Nearly seven years later, my business is stronger than ever: I have a steady stream of clients, I make 6-figures consistently, I’ve launched multiple digital products, I have a decent email list, and finally have the freedom to work on creative projects I’ve been putting off for years.
I work from home (or wherever I want), I make my own schedule, I choose my own clients, and have even inspired other people in my family and friend group to start their own businesses, too.
But none of this happened overnight.
Building a business is a long-term process that is never fully complete, but if you’re committed to the journey and believe in what you’re doing, it’s 100% achievable.
Today, I’d like to share with you a few tips I wish I’d known when I was first starting my business in the hopes that they will inspire you as you begin your own journey as a business owner, entrepreneur, solopreneur, or however you identify.
Let’s dive in!
Tip #1: Don’t be afraid to ask for help
When I was first starting out, I didn’t realize that part of growing my business included growing my knowledge, not only of my craft, but of the business side of things, as well.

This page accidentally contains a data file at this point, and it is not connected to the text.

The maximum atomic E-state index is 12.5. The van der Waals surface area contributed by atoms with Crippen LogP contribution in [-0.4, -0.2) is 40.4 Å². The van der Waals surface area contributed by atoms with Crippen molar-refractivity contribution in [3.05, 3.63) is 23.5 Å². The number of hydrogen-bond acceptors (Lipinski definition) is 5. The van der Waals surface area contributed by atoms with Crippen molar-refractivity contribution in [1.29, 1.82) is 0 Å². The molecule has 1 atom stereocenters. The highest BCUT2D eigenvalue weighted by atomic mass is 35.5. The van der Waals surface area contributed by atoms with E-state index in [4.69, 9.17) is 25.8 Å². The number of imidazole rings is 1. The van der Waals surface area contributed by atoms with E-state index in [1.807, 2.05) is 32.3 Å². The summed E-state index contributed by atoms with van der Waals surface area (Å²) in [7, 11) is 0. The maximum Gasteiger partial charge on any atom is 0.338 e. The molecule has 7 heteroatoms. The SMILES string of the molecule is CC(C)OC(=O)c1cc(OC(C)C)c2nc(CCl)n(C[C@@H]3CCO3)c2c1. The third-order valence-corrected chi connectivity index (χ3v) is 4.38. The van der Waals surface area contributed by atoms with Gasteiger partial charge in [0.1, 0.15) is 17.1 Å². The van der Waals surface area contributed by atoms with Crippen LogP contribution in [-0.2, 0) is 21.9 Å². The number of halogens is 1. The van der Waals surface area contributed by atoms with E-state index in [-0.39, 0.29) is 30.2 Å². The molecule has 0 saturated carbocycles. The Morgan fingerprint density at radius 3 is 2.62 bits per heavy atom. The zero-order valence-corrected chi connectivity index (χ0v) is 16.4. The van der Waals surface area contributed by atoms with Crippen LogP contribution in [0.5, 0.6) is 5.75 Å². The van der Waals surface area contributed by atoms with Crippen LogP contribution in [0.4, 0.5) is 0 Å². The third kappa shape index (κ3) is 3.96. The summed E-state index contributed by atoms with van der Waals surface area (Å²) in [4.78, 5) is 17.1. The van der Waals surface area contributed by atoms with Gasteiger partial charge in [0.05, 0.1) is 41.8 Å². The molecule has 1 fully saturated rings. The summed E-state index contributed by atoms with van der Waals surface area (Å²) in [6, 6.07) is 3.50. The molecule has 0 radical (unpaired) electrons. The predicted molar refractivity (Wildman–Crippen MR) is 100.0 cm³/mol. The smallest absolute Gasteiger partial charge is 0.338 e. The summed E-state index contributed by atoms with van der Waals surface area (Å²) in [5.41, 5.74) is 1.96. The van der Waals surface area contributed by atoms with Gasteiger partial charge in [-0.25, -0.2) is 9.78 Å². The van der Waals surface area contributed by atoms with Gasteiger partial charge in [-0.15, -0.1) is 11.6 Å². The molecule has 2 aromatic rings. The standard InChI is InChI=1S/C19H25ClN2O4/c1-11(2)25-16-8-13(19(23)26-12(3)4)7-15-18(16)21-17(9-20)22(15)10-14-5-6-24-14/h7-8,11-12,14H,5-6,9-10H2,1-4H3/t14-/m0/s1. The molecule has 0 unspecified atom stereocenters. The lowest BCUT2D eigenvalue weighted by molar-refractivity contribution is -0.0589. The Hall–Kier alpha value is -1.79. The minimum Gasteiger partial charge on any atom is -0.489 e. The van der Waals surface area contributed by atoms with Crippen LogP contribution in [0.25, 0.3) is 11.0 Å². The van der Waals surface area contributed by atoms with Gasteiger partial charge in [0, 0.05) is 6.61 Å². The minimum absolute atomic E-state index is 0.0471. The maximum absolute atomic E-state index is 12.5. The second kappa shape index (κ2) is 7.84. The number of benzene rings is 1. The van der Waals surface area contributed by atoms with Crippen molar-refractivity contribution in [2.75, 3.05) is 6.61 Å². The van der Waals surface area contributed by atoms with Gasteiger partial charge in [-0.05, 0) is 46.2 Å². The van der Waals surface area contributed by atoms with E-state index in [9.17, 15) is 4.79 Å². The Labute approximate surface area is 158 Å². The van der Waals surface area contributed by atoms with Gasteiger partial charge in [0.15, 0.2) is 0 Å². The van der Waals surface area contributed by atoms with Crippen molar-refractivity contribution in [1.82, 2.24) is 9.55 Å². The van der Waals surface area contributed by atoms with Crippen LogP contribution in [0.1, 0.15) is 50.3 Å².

Like many entrepreneurs, I’m incredibly independent and have such a strong “DIY” mindset that stopped me from asking for help or getting guidance when I really needed it.
For this reason, it’s taken me longer to figure things out, and it’s also caused me to hit earning plateaus when I reached the limit of my own knowledge and experience.
This is my biggest regret, but also the biggest opportunity for you.
If you see a course, mastermind, coaching program, or some other resource that seems like it could help you get to the next level (or improve your knowledge/skills/processes in some way), don’t let it slip away.
A lot of these resources are expensive but think of them less as a “cost” and more as an investment in the success of your growing business.
Not every resource or program is going to be worthy of your time and money, so be sure to do your research and cherry-pick the ones that will get you the highest ROI.
If you haven’t already, I would set aside a good chunk (maybe $10-15k per year as a starting point) to spend on courses, programs, books, events, etc., so you’re always in a state of continual learning and improvement.
This is the most important thing you can do for yourself as a business owner, so don’t skip this one!
Tip #2: If you’re not good at something, find someone who is (and pay them to do it for you)
In business, there is this belief that you have to “wear all hats” and be good at everything in order to make your business successful.